Reviewed by Anastasia Selby
Juliet Patterson and I have something in common. We are members of a club that the poet Mary Jo Bang once told me “no one wants to belong.” Bang had been responding to a Facebook message I sent all the way back in 2010, shortly after my mother died by suicide. I had messaged Bang because it felt that no one in my life, not even those who were also close to my mother, could fully understand the complexity of my desolation, terror, and anger after her death.
Much of what Patterson explores in her memoir, Sinkhole: A Legacy of Suicide (Milkweed Editions; 2022), is the weight of what is left behind when those who are closest to us decide to end their lives — specifically, our parents. The book, published by Milkweed Press, calls itself “a natural history of a suicide,” but it is less of a history of one suicide than an effort to understand the legacy of suicides in Patterson’s family.
The story begins with her father’s last day, which is imagined by Patterson. (This is why she calls the book creative nonfiction; she imagines the last days of not only her father, but her grandfathers, who also died by suicide). Unflinchingly, Patterson narrates her father’s trek through the December snow, from her parent’s house in St. Paul to the bridge where he has decided to hang himself. The same morning, Patterson’s mother finds a note and frantically phones her daughter, who arrives at the bridge after the body of her father has been discovered. A week earlier, Patterson had been in a car accident, and she is woozy with painkillers as she and her mother navigate the police, the suicide note her father left, and the morgue.
Suicide is deeply stigmatized in many societies, including ours, although it is increasingly prevalent. Patterson’s choice to begin here, in the last moments of her father’s life and the first moments of her life after his suicide, is essential, and it grounds the reader in the present. In the morgue, Patterson narrates:
He was gone. He did not exist. A feeling of immense sadness that I could not control welled up and caused me to emit a strange sound, something like a sob.
As she looks down at her father, she recognizes his facial expression, then pulls down the blanket covering him, so she can see what was left behind; the imprints left along his neck from his hanging. From here, Patterson transitions to a childhood memory, recounting the time her father “brought home a nest of robin fledglings he found on the side of the road,” which she and her mother fed hourly until they were able to fly. One of the birds, Robbie, appeared for several springs after being released. These poetic juxtapositions work together like a finely tuned watch, deftly inching the narrative forward.
The first third of the book is heavily weighted towards the aftermath of her father’s suicide, day by day. To me, this was the most emotionally potent arc, but one that, for many reasons, would be difficult to sustain. Neither a reader nor a suicide victim can stare forever at the grief and confusion left behind. What strikes me is the succession of strange and sad events: an injured woman found in the middle of the road near Christmas, her partner’s miscarriage, the discovery of an instructional notebook left by her father as well as a calculated life insurance plan that guaranteed both Patterson and her mother financial security. One gets the sense that there is never just one thing.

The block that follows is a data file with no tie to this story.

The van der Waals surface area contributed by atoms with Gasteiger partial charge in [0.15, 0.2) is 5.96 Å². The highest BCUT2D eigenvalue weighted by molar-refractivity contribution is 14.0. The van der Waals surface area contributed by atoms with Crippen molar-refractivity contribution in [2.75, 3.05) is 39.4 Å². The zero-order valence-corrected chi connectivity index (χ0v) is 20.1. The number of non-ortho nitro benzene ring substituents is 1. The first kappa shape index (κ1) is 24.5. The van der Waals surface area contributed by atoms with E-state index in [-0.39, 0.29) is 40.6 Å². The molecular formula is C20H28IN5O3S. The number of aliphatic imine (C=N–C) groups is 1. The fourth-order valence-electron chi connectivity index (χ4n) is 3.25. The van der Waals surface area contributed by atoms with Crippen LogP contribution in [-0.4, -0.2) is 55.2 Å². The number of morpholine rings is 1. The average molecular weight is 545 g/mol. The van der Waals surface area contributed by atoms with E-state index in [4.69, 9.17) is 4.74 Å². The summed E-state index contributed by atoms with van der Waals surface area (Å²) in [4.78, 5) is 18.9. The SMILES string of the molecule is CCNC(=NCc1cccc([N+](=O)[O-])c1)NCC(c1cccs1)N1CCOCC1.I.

It is perhaps her father’s insurance settlement that grants Patterson the freedom and time to explore her family’s lineage, which she accomplishes in the book by carrying the reader with her to the library for research. She sets out to decode the death of her father’s father, whose suicide was suspected by her father to be foul play. But her research leads her farther into her family’s history, into the stories of her mother’s father, whose brutal suicide by drowning had occurred on a childhood birthday.
Patterson knew nothing of these suicides growing up. She only finds out about her mother’s father when she is in her twenties. She writes, “My quest for information had become a private task of mourning— and with time, my mother’s father also became part of the story.”
Initially, she had set out to know her father, whose enigmatic personality had rendered him a near-stranger, but then sought to know her grandfathers. She asks herself: “Who were these men, these fathers. They were hard to see clearly. Their lives had, for the most part, gone the way of secrecy. They had left so little behind to their children, except to make us angry, disappointed, coolly detached. My parents had done exactly what their fathers had wanted— consigned them to the shadows— but I was going to drag them into the light, as best I could.”
While Patterson does indeed unearth the stories of these men, she also does the harder work of examining her own stories, as well as the stigma surrounding suicide and suicidality, a subject that is often either relegated to the shadows or sensationalized as a plot point.
She writes: “Soon friends began avoiding me or altogether disappeared. The few who remained either avoided the subject altogether or offered unhelpful advice: You’ve got to move on with your life. Haven’t you grieved enough already? It seemed as though they wanted me to preserve the silence around the issue of suicide that I’d unintentionally kept my whole life.”
Sinkhole is composed of many storylines. Not all of them cohere, and some are more resonant than others, but this felt right to me, as a reader, for a book about surviving a parent’s suicide. Nothing about suicide is coherent or fully graspable, and Patterson’s willingness to explore the complexity of her family’s histories, her own grief and isolation, as well as cultural and medical interpretations of both those who die by suicide and those who are left behind in the aftermath, is what makes this book unique. I’d even argue that it’s essential.